Circulating fans to move the heat down to the cabin sole are also useful.

These are the tactics we used, with 11,000 BTU of diesel heat, to keep Wings toasty warm all winter long for 10 years in Seattle, even when the seawater in our berth was frozen over.
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Old 29-11-2019, 11:50   #131
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Re: Heating our sailboat this winter in VA - HELP!

Until I found these Mr.Heaters I would never recommend propane heating but internet searching and my own testing of the mid sized catalytic heater convinced me. They have about 0 CO production I measured and saw the same on video on the internet. I stayed up all night monitoring it and got no indication of CO. Plus no additional humidity. In the boat. My boat isnít exactly air tight but not drafty. These donít require electricity only a AA battery for ignition. I bought two 20pound tanks and you can either swap Them at gas stations or have them filled. If you choose this method donít blow fans directly at these as that disturbs the burning.

I also have a new AC that has reverse flow so you get heat instead of cold. This will work down to water temp of 40 deg.i use a preheat on it and cheat. Iím running at 34 deg f water temp now. It uses electricity but it is surprisingly efficient.

This plan has worked down to 5 deg f this year. I have a diesel heater Iím installing that will take over as primary heat when it gets below 0 deg f. There are portable ones like this too.
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Old 29-11-2019, 11:57   #132
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Re: Heating our sailboat this winter in VA - HELP!

AMAZING, you keep your boat in the water for extended times below 0 degree Fahrenheit I would never have the nerve. I;ve seen what ice can do.
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Old 29-11-2019, 12:43   #133
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Re: Heating our sailboat this winter in VA - HELP!

They said they would install the new bubblers next week. We don’t get freeze over until late Dec here on the Mississippi River, the water temp near the bottom is considerably warmer than freezing so this is pumped up around the boats . It looks like we are in our own lakes in the winter. There has already been ice flows from the first deep freeze.they were crunching into the docs for a couple days. I just boat hooked a couple that got stuck.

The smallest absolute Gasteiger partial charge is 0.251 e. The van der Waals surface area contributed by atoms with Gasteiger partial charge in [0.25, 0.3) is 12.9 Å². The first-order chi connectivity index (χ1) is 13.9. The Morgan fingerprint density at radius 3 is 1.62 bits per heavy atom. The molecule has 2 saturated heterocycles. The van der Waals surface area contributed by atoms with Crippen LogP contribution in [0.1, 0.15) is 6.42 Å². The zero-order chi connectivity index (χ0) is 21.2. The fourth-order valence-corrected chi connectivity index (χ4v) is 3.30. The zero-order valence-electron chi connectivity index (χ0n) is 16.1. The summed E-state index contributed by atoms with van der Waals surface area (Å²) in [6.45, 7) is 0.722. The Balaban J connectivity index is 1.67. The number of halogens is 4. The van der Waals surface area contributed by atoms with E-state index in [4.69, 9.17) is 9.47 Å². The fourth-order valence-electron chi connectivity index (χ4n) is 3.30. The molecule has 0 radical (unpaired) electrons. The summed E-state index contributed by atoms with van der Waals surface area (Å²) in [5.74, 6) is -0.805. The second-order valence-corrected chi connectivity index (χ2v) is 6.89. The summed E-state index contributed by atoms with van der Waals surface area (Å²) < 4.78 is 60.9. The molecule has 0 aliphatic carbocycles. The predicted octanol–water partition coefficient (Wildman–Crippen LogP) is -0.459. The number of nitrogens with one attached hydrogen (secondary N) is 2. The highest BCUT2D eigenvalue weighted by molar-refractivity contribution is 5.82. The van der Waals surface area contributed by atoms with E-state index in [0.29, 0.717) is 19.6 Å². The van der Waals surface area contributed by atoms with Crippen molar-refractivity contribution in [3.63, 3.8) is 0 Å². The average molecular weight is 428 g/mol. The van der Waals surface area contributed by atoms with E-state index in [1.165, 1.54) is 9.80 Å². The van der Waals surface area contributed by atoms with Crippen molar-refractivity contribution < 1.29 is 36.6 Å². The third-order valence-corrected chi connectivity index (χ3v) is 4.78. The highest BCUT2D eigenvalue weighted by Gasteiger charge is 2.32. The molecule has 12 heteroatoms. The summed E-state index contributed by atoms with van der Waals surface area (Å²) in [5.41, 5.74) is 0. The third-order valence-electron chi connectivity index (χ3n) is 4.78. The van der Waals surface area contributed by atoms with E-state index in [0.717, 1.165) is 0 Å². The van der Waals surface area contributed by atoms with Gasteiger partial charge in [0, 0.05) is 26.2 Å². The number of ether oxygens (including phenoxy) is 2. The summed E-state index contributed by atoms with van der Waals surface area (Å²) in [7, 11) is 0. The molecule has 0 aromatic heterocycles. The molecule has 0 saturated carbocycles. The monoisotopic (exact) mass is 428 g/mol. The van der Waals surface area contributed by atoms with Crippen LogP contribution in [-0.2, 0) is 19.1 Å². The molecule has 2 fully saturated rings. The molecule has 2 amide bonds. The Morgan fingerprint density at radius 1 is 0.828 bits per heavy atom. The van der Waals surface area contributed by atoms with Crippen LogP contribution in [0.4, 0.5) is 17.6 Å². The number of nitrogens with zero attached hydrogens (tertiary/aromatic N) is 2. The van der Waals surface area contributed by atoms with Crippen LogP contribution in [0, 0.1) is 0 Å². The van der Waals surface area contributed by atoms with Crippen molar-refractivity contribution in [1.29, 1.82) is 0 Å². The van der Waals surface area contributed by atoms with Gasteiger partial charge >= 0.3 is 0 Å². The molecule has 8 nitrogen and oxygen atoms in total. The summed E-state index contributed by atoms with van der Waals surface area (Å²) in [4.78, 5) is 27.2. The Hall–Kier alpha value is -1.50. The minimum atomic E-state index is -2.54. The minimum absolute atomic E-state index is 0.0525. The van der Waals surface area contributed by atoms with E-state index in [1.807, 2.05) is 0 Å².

This is my first year on my own down here so I’m learning....the hard way.

The shrink wrap was a great improvement. It’s been as much as 35 deg warmer out back from outside temps. When the sun is out is when it’s the most effective. Like a greenhouse.
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Old 29-11-2019, 13:07   #134
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Re: Heating our sailboat this winter in VA - HELP!

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They said they would install the new bubblers next week. We donít get freeze over until late Dec here on the Mississippi River, the water temp near the bottom is considerably warmer than freezing so this is pumped up around the boats . It looks like we are in our own lakes in the winter. There has already been ice flows from the first deep freeze.they were crunching into the docs for a couple days. I just boat hooked a couple that got stuck.
This is my first year on my own down here so Iím learning....the hard way.

The shrink wrap was a great improvement. Itís been as much as 35 deg warmer out back from outside temps. When the sun is out is when itís the most effective. Like a greenhouse.
Wow, that sounds amazing, though not my cup of tea. I wish you luck through your Winter experience!
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Old 29-11-2019, 13:50   #135
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Re: Heating our sailboat this winter in VA - HELP!

My mom and dad’s parents came from Scandinavia and I grew up farther north so I suppose there is some “force” that this part of our great country thatdrives us to more of less stay here regardless of weather. It’s said that we have we have become rough,tough and used to “ hard ships”.LOL. This year there are only about a dozen here. Last year there were twice that many. I think there are fewer upstream at those two marinas too from what I can see.
There are over a hundred boats on the hard stands. Plus about another hundred trailer boats. Many of those are live aboards for the summer. It’s pretty active here. You sometimes have to wait in line at the fuel dock.
There is a pub here too that is very busy in the summer. Pretty slow now however.